Line Boring Bit Sharpening
Careful sharpening will renew the bits and preserve bored-hole accuracy. October 11, 2007
My line boring machine bits have dulled. I was going to replace them for $13 each. I know the sharpening service I use will sharpen them for $3 each, but I am concerned that the diameter will be affected. Do you sharpen them or toss them and get a new set?
From contributor B:
I assume you are talking about a brad point bit. These are sharpened on the end and this does not affect the diameter of the bit.
From the original questioner:
They are brad point. Thank you. I would also add that the tips (all 3) are rather worn. Will the sharpening restore them all?
From contributor B:
If sharpened correctly they should be as good as new. That's the purpose of the set screw in the end. This will enable you to set all the bits to an equal length.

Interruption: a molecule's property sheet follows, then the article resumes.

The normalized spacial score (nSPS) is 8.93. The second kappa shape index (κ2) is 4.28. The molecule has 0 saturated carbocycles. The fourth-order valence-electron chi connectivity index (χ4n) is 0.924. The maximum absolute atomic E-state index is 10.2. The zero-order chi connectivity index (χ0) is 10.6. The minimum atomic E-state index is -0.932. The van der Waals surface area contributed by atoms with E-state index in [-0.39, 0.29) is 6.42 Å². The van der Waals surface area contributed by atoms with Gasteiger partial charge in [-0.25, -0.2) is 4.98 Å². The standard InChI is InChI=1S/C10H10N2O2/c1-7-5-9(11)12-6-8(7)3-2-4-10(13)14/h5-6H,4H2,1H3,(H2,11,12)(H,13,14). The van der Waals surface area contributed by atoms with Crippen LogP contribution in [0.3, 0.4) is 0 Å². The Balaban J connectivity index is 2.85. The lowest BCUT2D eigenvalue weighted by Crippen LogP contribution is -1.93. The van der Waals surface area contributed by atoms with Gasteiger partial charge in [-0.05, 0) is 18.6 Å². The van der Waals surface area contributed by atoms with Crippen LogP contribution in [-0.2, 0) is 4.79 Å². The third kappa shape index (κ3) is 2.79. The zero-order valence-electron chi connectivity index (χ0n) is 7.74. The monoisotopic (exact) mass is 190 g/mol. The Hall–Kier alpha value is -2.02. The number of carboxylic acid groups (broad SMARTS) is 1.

From contributor F:
I want to interject that improper sharpening of a drill bit can change the diameter of the hole it bores. The bit's diameter does not actually change, but rather the bit's center point is ground slightly off center, causing the bit to run eccentrically as it enters the material. I have heard of machinists purposely sharpening this way to get an odd sized bore. I post this only as information. You shouldn't think twice about having your bits sharpened properly by a professional sharpening outfit.
From contributor J:
Why bother sharpening? For less than $7 a piece (depending on size) you can buy new carbide tipped bits. Not worth the time in my opinion.
From contributor L:
Don't be shy of sharpening them, but check them when they come in and buy yourself one set for the machine and one set to be at the sharpening shop, and maybe a couple of extras for broken bits. Set aside a binder for others to change the bits and set the set screw at your determined length. Buy a quality digital caliper around 125.00 up; they give you repeatable measurements.
From contributor W:
Integra Tooling had them for $7 each last time we replaced a set.